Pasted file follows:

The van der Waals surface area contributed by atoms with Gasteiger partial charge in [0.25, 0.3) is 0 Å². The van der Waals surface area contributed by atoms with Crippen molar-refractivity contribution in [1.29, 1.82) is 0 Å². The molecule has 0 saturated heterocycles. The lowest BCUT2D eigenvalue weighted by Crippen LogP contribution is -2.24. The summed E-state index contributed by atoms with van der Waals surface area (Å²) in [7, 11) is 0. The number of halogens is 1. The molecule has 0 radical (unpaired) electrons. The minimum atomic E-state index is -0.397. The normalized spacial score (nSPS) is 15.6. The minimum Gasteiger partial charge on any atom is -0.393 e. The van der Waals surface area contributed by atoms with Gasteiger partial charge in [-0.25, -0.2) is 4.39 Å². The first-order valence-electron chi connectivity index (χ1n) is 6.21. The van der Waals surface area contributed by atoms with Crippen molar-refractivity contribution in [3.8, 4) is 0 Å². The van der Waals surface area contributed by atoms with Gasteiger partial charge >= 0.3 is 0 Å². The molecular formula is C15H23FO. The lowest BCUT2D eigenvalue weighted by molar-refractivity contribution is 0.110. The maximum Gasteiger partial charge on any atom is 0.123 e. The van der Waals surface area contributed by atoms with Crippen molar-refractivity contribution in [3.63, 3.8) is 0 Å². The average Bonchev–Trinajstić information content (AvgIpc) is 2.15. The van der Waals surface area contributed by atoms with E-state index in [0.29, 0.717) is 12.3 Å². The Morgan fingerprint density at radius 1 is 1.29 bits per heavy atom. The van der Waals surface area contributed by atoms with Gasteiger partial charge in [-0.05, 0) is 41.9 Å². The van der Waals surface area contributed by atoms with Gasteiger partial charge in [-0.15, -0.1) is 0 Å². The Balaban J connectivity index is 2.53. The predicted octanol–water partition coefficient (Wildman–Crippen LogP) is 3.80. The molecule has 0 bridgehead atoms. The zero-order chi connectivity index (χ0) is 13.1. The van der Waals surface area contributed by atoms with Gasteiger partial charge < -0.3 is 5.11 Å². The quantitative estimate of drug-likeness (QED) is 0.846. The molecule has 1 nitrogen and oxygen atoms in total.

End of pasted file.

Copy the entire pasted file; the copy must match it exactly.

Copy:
The van der Waals surface area contributed by atoms with Gasteiger partial charge in [0.25, 0.3) is 0 Å². The van der Waals surface area contributed by atoms with Crippen molar-refractivity contribution in [1.29, 1.82) is 0 Å². The molecule has 0 saturated heterocycles. The lowest BCUT2D eigenvalue weighted by Crippen LogP contribution is -2.24. The summed E-state index contributed by atoms with van der Waals surface area (Å²) in [7, 11) is 0. The number of halogens is 1. The molecule has 0 radical (unpaired) electrons. The minimum atomic E-state index is -0.397. The normalized spacial score (nSPS) is 15.6. The minimum Gasteiger partial charge on any atom is -0.393 e. The van der Waals surface area contributed by atoms with Gasteiger partial charge in [-0.25, -0.2) is 4.39 Å². The first-order valence-electron chi connectivity index (χ1n) is 6.21. The van der Waals surface area contributed by atoms with Crippen molar-refractivity contribution in [3.8, 4) is 0 Å². The van der Waals surface area contributed by atoms with Gasteiger partial charge >= 0.3 is 0 Å². The molecular formula is C15H23FO. The lowest BCUT2D eigenvalue weighted by molar-refractivity contribution is 0.110. The maximum Gasteiger partial charge on any atom is 0.123 e. The van der Waals surface area contributed by atoms with Crippen molar-refractivity contribution in [3.63, 3.8) is 0 Å². The average Bonchev–Trinajstić information content (AvgIpc) is 2.15. The van der Waals surface area contributed by atoms with E-state index in [0.29, 0.717) is 12.3 Å². The Morgan fingerprint density at radius 1 is 1.29 bits per heavy atom. The van der Waals surface area contributed by atoms with Gasteiger partial charge in [-0.05, 0) is 41.9 Å². The van der Waals surface area contributed by atoms with Gasteiger partial charge in [-0.15, -0.1) is 0 Å². The Balaban J connectivity index is 2.53. The predicted octanol–water partition coefficient (Wildman–Crippen LogP) is 3.80. The molecule has 0 bridgehead atoms. The zero-order chi connectivity index (χ0) is 13.1. The van der Waals surface area contributed by atoms with Gasteiger partial charge < -0.3 is 5.11 Å². The quantitative estimate of drug-likeness (QED) is 0.846. The molecule has 1 nitrogen and oxygen atoms in total.